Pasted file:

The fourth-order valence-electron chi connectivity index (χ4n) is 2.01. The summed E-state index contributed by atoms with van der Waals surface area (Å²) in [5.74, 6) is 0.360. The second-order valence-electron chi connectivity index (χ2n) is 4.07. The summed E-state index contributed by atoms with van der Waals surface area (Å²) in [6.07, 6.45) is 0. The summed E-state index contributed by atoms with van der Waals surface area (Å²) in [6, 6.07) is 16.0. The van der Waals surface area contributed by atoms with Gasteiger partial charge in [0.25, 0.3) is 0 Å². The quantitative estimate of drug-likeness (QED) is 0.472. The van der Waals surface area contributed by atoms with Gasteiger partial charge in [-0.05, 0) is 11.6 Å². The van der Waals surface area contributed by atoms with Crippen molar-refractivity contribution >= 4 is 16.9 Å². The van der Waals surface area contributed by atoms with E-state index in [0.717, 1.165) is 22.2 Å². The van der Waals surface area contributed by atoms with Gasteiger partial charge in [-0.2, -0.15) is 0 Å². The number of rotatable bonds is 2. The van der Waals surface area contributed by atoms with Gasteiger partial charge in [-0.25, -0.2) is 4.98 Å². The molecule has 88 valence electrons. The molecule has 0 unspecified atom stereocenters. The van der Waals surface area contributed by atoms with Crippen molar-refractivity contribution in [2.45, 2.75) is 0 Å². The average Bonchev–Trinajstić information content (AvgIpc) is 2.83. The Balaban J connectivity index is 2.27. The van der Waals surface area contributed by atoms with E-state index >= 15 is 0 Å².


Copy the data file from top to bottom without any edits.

The fourth-order valence-electron chi connectivity index (χ4n) is 2.01. The summed E-state index contributed by atoms with van der Waals surface area (Å²) in [5.74, 6) is 0.360. The second-order valence-electron chi connectivity index (χ2n) is 4.07. The summed E-state index contributed by atoms with van der Waals surface area (Å²) in [6.07, 6.45) is 0. The summed E-state index contributed by atoms with van der Waals surface area (Å²) in [6, 6.07) is 16.0. The van der Waals surface area contributed by atoms with Gasteiger partial charge in [0.25, 0.3) is 0 Å². The quantitative estimate of drug-likeness (QED) is 0.472. The van der Waals surface area contributed by atoms with Gasteiger partial charge in [-0.05, 0) is 11.6 Å². The van der Waals surface area contributed by atoms with Crippen molar-refractivity contribution >= 4 is 16.9 Å². The van der Waals surface area contributed by atoms with E-state index in [0.717, 1.165) is 22.2 Å². The van der Waals surface area contributed by atoms with Gasteiger partial charge in [-0.2, -0.15) is 0 Å². The number of rotatable bonds is 2. The van der Waals surface area contributed by atoms with Gasteiger partial charge in [-0.25, -0.2) is 4.98 Å². The molecule has 88 valence electrons. The molecule has 0 unspecified atom stereocenters. The van der Waals surface area contributed by atoms with Crippen molar-refractivity contribution in [2.45, 2.75) is 0 Å². The average Bonchev–Trinajstić information content (AvgIpc) is 2.83. The Balaban J connectivity index is 2.27. The van der Waals surface area contributed by atoms with E-state index >= 15 is 0 Å².